WILD ALASKA POLLOCK 101

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This glossary will be a big help in understanding the language of Wild Alaska Pollock

 

Acceptable Biological Catch (ABC) – The amount of a species of fish that biologists determine can be harvested by fishermen in a calendar year without harming the health of the biomass of that species or the ecosystem.  The Wild Alaska Pollock quota (see Total Allowable Catch) is always set at or below the ABC.

American Fisheries Act of 1998 – A law that among other things, established sector allocations in the Bering Sea Wild Alaska Pollock fishery between catcher processors, vessels delivering to shorebased processors and vessels delivering to mothership processors.  It also allowed the formation of cooperatives in those sectors, thereby ending the race for fish and enabling processors to dramatically increase the amount of food recovered from each ton of fish.

Bering Sea – The northernmost part of the Pacific Ocean separating the continents of Asia and North America.  It is comprised of a deep-water basin, which rises through a narrow slope into the shallower water above the continental shelves along the Russian and Alaskan coasts.  Approximately ninety percent of U.S. Wild Alaska Pollock harvests are from the Bering Sea. 

Bycatch – A fish or other marine creature caught incidentally during commercial fishing for a different species.  The bycatch rates in the Wild Alaska Pollock fisheries are among the lowest of any commercial fishery.

Catcher Processor – A large vessel that both catches and processes the catch onboard, including filleting, surimi production and freezing.

Community Development Quotas – A percentage of the Bering Sea Total Allowable Catch of Alaska Pollock that is set aside for rural western Alaska villages to provide economic and social benefits for their residents.

Fillet Blocks – Fillets frozen into 16.5 lb blocks of exact dimensions that are eventually further processed by cutting into portions that are then coated with sauces, breaded, or battered.

Frozen at Sea – Fish harvested at sea and then filleted and frozen within hours of catch.

Gulf of Alaska – The part of the Northern Pacific Ocean that extends outward along the southern coast of Alaska, from Southeast Alaska to the beginning of the Aleutian Islands.  Approximately ten percent of U.S. Wild Alaska Pollock harvests are from the Gulf of Alaska.

Gadus chalcogrammus – The Alaska pollock or walleye pollock (Gadus chalcogrammus) is a marine fish species of the cod family Gadidae. It is a semipelagic schooling fish widely distributed in the North Pacific with largest concentrations found in the eastern Bering Sea. Formerly known as Theragra chalcogramma.

Gulf of Alaska – The part of the Northern Pacific Ocean that extends outward along the southern coast of Alaska, from Southeast Alaska to the beginning of the Aleutian Islands.  Approximately ten percent of U.S. Wild Alaska Pollock harvests are from the Gulf of Alaska.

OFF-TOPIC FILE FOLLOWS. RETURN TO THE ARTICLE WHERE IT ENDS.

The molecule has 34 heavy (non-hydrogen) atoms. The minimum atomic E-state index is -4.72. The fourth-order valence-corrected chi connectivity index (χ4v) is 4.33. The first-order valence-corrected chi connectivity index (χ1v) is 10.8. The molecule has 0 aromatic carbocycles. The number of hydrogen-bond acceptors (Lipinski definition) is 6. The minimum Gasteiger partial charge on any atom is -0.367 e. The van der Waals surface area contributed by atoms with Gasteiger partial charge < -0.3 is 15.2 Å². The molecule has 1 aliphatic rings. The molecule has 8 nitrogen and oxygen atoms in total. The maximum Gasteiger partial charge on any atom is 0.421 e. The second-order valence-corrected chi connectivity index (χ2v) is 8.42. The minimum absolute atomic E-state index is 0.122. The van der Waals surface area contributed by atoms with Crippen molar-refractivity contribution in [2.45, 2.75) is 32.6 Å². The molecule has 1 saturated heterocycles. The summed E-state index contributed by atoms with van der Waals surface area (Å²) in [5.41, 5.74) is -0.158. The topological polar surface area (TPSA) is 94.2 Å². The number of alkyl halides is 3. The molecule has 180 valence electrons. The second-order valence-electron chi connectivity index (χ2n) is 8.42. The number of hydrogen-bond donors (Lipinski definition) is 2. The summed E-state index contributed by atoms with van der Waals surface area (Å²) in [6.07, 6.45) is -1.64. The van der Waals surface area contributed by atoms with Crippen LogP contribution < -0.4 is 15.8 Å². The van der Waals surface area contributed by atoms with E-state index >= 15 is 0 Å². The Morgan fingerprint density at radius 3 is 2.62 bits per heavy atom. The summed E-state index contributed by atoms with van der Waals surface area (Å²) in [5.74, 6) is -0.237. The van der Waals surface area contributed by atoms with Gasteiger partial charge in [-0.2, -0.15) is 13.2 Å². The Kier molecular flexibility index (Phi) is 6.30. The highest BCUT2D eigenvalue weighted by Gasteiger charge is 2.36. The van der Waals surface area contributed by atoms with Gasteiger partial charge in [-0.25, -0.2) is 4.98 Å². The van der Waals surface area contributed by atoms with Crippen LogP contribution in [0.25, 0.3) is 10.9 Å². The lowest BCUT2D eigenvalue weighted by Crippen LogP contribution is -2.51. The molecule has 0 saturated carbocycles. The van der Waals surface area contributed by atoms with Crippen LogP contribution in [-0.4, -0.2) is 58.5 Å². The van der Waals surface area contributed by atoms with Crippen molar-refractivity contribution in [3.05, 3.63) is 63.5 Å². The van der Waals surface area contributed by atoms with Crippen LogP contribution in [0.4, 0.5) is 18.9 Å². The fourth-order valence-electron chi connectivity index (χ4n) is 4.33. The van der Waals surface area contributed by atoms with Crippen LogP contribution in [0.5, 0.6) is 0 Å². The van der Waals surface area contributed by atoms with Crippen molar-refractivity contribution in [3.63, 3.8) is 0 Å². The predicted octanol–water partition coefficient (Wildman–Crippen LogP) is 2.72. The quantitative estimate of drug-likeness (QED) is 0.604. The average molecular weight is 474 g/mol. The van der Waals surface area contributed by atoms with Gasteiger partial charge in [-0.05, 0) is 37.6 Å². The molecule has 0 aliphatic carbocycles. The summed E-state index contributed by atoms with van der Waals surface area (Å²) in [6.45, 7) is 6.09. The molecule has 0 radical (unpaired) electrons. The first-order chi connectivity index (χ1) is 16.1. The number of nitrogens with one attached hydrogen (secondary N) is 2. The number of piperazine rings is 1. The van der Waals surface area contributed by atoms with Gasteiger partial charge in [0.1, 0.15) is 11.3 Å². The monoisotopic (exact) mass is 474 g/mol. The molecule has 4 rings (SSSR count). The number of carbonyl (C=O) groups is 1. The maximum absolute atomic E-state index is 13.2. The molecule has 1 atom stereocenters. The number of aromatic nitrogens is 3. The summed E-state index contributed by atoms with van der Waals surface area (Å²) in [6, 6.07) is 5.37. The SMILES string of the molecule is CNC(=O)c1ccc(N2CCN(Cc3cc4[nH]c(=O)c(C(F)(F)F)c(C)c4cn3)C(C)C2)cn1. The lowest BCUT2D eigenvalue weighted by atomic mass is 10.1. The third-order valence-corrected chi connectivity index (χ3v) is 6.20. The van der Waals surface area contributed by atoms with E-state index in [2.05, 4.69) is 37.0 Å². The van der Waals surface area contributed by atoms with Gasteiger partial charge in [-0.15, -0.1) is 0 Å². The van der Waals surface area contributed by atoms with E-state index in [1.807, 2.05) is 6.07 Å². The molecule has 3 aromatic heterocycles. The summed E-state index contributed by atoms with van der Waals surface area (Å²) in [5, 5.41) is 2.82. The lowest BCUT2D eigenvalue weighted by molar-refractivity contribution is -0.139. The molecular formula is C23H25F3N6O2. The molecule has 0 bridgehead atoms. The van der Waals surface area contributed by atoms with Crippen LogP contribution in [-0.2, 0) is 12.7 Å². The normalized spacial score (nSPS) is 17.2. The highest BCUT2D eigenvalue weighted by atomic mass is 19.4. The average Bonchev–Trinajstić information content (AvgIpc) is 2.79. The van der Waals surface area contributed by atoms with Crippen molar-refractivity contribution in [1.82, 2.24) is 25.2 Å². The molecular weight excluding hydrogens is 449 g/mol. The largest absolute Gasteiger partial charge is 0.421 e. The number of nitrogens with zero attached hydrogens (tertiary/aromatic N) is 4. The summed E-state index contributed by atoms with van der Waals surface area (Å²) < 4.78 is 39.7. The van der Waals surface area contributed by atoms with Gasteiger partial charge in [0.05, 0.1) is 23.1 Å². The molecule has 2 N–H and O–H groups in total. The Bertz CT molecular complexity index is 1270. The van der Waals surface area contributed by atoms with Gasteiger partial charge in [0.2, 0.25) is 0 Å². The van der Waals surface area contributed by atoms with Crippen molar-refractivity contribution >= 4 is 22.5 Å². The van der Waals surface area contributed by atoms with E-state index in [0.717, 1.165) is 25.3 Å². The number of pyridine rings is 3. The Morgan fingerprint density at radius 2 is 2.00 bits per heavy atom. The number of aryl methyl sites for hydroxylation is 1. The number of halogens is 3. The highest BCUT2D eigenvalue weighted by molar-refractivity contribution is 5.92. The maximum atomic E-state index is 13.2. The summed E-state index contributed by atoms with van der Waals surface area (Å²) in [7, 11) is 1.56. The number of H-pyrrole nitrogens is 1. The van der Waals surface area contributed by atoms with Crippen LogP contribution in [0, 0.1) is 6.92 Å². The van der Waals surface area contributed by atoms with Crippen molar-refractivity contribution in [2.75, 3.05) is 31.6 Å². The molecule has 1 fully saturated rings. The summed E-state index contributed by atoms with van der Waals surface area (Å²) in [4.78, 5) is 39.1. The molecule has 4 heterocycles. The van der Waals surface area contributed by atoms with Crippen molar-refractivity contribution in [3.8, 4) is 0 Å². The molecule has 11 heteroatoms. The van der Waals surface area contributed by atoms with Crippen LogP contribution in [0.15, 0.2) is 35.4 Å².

Individually Quick Frozen (IQF) Fillets – Fillets that are flash-frozen individually making them convenient for chefs and home cooks alike.

Marine Stewardship Council (MSC) – An international third-party certification program for wild-capture fisheries certifies fisheries against established standards, thereby recognizing efforts to protect oceans and safeguard seafood supplies for the future.   Both the Bering Sea and Gulf of Alaska Wild Alaska Pollock fisheries have been certified and re-certified by the MSC.

Midwater Trawler – A fishing vessel that tows a conical-shaped trawl net in the water column above the ocean floor.

Mothership Processor - A large vessel that receives fish from catcher vessels at sea and processes the fish on board.

Once Frozen Fillets – A fillet that is produced into either IQF fillets or fillet blocks and then frozen and not thawed until it reaches the final consumer.

Pollock Roe – A delicacy in Japan, Pollock Roe is processed into tarako (salted roe) or mentaiko (spiced roe).

Responsible Fisheries Management (RFM) – A third-party certification program (similar to MSC)  for Alaskan wild-capture fisheries,,  Both the Bering Sea and Gulf of Alaska Wild Alaska Pollock fisheries have been certified and re-certified by the RFM.

Shore-based Processor – A processor located on shore that receives fish from catcher vessels.

Surimi Seafood – High quality surimi is made from Wild Alaska Pollock by mincing and washing the flesh to remove everything but the fish protein.  Manufacturers of surimi seafood then add natural flavorings and ingredients to produce a wide array of finished surimi seafood products.

Sustainability – Sustainable fishing means leaving enough fish in the ocean, respecting habitats and the ecosystem and ensuring people who depend on fishing can maintain their livelihoods.

Total Allowable Catch (TAC) - The actual annual catch limits in the Bering Sea and Gulf of Alaska that are set by the North Pacific Fishery Management Council after the biologists determine the Acceptable Bological Catch. The TACs are always set at or below the ABCs.

Traceability – A system that allows the Wild Alaska Pollock Supply Chain to completely trace products back to the fisheries to ensure finished products are from the Wild Alaska Pollock fisheries.

Trawler – A fishing boat that catches fish using the towing method by dragging a conical net through the water or along the bottom.

Twice-Frozen – The fish is caught at sea, headed and gutted, then frozen.  The fish is then shipped to a plant for re-processing and frozen a second time.